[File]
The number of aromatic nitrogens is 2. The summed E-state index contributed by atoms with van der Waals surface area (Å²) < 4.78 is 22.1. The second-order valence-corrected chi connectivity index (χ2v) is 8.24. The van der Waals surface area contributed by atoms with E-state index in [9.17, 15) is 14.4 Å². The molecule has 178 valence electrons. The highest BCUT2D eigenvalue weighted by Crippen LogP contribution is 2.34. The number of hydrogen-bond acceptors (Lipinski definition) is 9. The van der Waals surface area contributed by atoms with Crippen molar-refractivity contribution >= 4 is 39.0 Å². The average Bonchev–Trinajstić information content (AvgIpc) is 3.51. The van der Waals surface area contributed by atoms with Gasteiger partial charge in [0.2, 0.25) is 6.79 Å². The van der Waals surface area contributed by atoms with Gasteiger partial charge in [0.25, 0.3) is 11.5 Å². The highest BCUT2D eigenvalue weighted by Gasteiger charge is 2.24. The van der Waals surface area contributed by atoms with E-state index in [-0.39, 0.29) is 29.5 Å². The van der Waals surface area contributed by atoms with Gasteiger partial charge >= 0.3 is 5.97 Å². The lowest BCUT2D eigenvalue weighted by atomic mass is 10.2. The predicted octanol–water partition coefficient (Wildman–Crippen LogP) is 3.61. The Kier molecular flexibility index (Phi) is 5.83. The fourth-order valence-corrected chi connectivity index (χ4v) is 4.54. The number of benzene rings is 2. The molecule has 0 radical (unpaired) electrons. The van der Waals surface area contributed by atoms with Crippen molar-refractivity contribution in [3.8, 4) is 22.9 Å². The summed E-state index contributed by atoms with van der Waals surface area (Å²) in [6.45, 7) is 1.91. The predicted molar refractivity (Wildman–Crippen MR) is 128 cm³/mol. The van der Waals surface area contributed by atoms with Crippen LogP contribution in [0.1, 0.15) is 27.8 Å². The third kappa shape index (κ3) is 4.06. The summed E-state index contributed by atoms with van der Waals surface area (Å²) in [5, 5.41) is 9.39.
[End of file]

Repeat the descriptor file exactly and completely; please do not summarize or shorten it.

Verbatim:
The number of aromatic nitrogens is 2. The summed E-state index contributed by atoms with van der Waals surface area (Å²) < 4.78 is 22.1. The second-order valence-corrected chi connectivity index (χ2v) is 8.24. The van der Waals surface area contributed by atoms with E-state index in [9.17, 15) is 14.4 Å². The molecule has 178 valence electrons. The highest BCUT2D eigenvalue weighted by Crippen LogP contribution is 2.34. The number of hydrogen-bond acceptors (Lipinski definition) is 9. The van der Waals surface area contributed by atoms with Crippen molar-refractivity contribution >= 4 is 39.0 Å². The average Bonchev–Trinajstić information content (AvgIpc) is 3.51. The van der Waals surface area contributed by atoms with Gasteiger partial charge in [0.2, 0.25) is 6.79 Å². The van der Waals surface area contributed by atoms with Gasteiger partial charge in [0.25, 0.3) is 11.5 Å². The highest BCUT2D eigenvalue weighted by Gasteiger charge is 2.24. The van der Waals surface area contributed by atoms with E-state index in [-0.39, 0.29) is 29.5 Å². The van der Waals surface area contributed by atoms with Gasteiger partial charge >= 0.3 is 5.97 Å². The lowest BCUT2D eigenvalue weighted by atomic mass is 10.2. The predicted octanol–water partition coefficient (Wildman–Crippen LogP) is 3.61. The Kier molecular flexibility index (Phi) is 5.83. The fourth-order valence-corrected chi connectivity index (χ4v) is 4.54. The number of benzene rings is 2. The molecule has 0 radical (unpaired) electrons. The van der Waals surface area contributed by atoms with Crippen molar-refractivity contribution in [3.8, 4) is 22.9 Å². The summed E-state index contributed by atoms with van der Waals surface area (Å²) in [6.45, 7) is 1.91. The predicted molar refractivity (Wildman–Crippen MR) is 128 cm³/mol. The van der Waals surface area contributed by atoms with Crippen LogP contribution in [0.1, 0.15) is 27.8 Å². The third kappa shape index (κ3) is 4.06. The summed E-state index contributed by atoms with van der Waals surface area (Å²) in [5, 5.41) is 9.39.